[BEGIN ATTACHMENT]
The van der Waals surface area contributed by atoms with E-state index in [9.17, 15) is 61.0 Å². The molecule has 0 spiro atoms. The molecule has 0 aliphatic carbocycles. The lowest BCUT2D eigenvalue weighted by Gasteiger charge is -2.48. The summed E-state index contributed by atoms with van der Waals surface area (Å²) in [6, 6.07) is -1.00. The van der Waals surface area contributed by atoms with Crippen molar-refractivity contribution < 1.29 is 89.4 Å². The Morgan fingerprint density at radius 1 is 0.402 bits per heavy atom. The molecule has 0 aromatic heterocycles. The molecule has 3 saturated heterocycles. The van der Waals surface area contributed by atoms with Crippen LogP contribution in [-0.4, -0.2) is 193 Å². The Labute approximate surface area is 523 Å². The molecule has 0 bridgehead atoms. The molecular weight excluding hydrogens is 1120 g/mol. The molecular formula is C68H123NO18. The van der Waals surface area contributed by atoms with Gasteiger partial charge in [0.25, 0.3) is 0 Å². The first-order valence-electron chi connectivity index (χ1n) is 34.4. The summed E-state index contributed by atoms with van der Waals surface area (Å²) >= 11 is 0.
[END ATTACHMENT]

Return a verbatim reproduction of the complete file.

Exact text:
The van der Waals surface area contributed by atoms with E-state index in [9.17, 15) is 61.0 Å². The molecule has 0 spiro atoms. The molecule has 0 aliphatic carbocycles. The lowest BCUT2D eigenvalue weighted by Gasteiger charge is -2.48. The summed E-state index contributed by atoms with van der Waals surface area (Å²) in [6, 6.07) is -1.00. The van der Waals surface area contributed by atoms with Crippen molar-refractivity contribution < 1.29 is 89.4 Å². The Morgan fingerprint density at radius 1 is 0.402 bits per heavy atom. The molecule has 0 aromatic heterocycles. The molecule has 3 saturated heterocycles. The van der Waals surface area contributed by atoms with Crippen LogP contribution in [-0.4, -0.2) is 193 Å². The Labute approximate surface area is 523 Å². The molecule has 0 bridgehead atoms. The molecular weight excluding hydrogens is 1120 g/mol. The molecular formula is C68H123NO18. The van der Waals surface area contributed by atoms with Gasteiger partial charge in [0.25, 0.3) is 0 Å². The first-order valence-electron chi connectivity index (χ1n) is 34.4. The summed E-state index contributed by atoms with van der Waals surface area (Å²) >= 11 is 0.